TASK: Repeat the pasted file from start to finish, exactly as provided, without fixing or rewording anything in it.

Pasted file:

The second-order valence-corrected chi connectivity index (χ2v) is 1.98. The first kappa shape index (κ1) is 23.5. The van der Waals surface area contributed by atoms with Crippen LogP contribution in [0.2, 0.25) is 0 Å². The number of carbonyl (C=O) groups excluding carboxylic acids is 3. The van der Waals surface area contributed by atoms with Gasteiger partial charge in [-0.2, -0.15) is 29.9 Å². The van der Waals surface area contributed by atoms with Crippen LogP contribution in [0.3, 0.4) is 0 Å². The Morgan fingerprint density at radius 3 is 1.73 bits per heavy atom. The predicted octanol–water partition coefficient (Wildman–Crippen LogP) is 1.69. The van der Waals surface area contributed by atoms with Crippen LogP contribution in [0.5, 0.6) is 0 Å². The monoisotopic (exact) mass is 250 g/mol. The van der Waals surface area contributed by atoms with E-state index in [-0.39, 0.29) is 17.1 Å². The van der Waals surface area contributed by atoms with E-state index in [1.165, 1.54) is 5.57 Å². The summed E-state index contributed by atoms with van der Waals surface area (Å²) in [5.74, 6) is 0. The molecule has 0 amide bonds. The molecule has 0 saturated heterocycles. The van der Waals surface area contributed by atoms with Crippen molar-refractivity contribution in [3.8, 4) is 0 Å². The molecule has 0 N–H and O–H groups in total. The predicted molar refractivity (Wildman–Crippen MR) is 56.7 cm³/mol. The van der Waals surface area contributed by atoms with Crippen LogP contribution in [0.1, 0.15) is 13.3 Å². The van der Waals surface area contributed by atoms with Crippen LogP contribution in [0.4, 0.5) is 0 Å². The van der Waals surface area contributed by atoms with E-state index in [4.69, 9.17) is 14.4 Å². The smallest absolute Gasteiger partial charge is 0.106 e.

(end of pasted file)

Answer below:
The second-order valence-corrected chi connectivity index (χ2v) is 1.98. The first kappa shape index (κ1) is 23.5. The van der Waals surface area contributed by atoms with Crippen LogP contribution in [0.2, 0.25) is 0 Å². The number of carbonyl (C=O) groups excluding carboxylic acids is 3. The van der Waals surface area contributed by atoms with Gasteiger partial charge in [-0.2, -0.15) is 29.9 Å². The van der Waals surface area contributed by atoms with Crippen LogP contribution in [0.3, 0.4) is 0 Å². The Morgan fingerprint density at radius 3 is 1.73 bits per heavy atom. The predicted octanol–water partition coefficient (Wildman–Crippen LogP) is 1.69. The van der Waals surface area contributed by atoms with Crippen LogP contribution in [0.5, 0.6) is 0 Å². The monoisotopic (exact) mass is 250 g/mol. The van der Waals surface area contributed by atoms with E-state index in [-0.39, 0.29) is 17.1 Å². The van der Waals surface area contributed by atoms with E-state index in [1.165, 1.54) is 5.57 Å². The summed E-state index contributed by atoms with van der Waals surface area (Å²) in [5.74, 6) is 0. The molecule has 0 amide bonds. The molecule has 0 saturated heterocycles. The van der Waals surface area contributed by atoms with Crippen molar-refractivity contribution in [3.8, 4) is 0 Å². The molecule has 0 N–H and O–H groups in total. The predicted molar refractivity (Wildman–Crippen MR) is 56.7 cm³/mol. The van der Waals surface area contributed by atoms with Crippen LogP contribution in [0.1, 0.15) is 13.3 Å². The van der Waals surface area contributed by atoms with Crippen LogP contribution in [0.4, 0.5) is 0 Å². The van der Waals surface area contributed by atoms with E-state index in [4.69, 9.17) is 14.4 Å². The smallest absolute Gasteiger partial charge is 0.106 e.